I of course am American living and working in and with my Canadian friends - and expected it to be more like the US stores - just with more maple leafs - already got the red-hues down. Maybe with a few cultural shifts (see the first quote above). In fact at Christmas time we were looking for certain gifts and decided to go look online Amazon.ca and target - only to find out apparently an almost 40 Million population place does get a working retail website (Whaaat)? Yes Oh Canadians are not as much into online retailed as we are (yet) but NO retail website? Seriously?

“I don’t think they brought their ‘A game’ to Canada,” said Michael Mulvey, assistant professor of marketing research at the University of Ottawa. “They compromised who they were. Canadian shoppers figured it out and punished them for it.”

So long and the short of it - you failed me Minneapolis, ney, you failed one of the easiest foreign markets you already had in the bag (based on Canadians already shopping at your stores often when traveling in the US).

So bring your a-game or go home - Target is going home.

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Why You Dont Read The Whole Bible

This might help ya out in the New Year Bible reading dept...http://www.christianitytoday.com/amyjuliabecker/2015/january/why-you-dont-read-whole-bible.html?&visit_source=twitter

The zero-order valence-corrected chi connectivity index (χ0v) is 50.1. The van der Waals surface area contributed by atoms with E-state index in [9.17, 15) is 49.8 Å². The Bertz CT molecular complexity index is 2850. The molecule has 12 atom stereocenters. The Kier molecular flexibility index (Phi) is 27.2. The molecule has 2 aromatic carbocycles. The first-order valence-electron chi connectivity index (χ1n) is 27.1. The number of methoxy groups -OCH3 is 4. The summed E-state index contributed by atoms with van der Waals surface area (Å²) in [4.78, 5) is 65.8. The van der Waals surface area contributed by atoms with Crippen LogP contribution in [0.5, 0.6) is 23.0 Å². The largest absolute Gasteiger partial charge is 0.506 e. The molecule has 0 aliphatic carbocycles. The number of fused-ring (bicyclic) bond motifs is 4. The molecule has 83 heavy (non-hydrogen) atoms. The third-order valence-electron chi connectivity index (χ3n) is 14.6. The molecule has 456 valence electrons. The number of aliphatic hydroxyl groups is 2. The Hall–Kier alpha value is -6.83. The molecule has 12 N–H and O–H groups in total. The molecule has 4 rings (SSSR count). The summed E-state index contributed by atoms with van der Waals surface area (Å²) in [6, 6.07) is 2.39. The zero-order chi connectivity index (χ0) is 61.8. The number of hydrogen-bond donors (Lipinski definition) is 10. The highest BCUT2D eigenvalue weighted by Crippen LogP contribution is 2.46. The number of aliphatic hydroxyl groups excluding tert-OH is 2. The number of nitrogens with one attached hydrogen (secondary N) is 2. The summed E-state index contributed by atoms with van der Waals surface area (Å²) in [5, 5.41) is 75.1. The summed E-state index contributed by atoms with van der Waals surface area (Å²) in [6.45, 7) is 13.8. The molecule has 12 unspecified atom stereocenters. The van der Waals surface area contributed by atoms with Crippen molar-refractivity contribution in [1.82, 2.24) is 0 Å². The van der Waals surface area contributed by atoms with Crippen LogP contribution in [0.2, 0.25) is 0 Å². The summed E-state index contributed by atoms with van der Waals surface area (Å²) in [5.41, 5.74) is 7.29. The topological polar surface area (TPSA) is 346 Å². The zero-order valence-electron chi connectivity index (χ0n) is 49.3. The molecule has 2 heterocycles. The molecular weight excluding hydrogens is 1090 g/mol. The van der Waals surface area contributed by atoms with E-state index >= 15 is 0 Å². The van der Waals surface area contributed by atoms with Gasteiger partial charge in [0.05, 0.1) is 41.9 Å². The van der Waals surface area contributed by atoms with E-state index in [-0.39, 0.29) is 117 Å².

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Pentecostal/Charismatic and Episcopal/Anglican/Catholic/E.Orthodox Worship

I was having a discussion after worship on Sunday and this article by J. Martin popped up and reminded me of it today (https://medium.com/@theboyonthebike/on-going-to-an-episcopal-church-428781564139).

Eucharist and Prayer Ministry - not preaching are the focus in most non-evangelical church worship gatherings.
I maintain that the highest point of worship in the P/C context is the prayer ministry (the altar is the place where people gather to receive directly, often through laying on of hands, prophetic words, or simple prayers in weakness the ministry of Christ's Spirit) following the sermon. This is where the worship, teaching, earlier prayers/gifts of the spirit, giving all manifest in the ministry of the Body of Christ gathered to the body of Christ and to those who are being drawn in.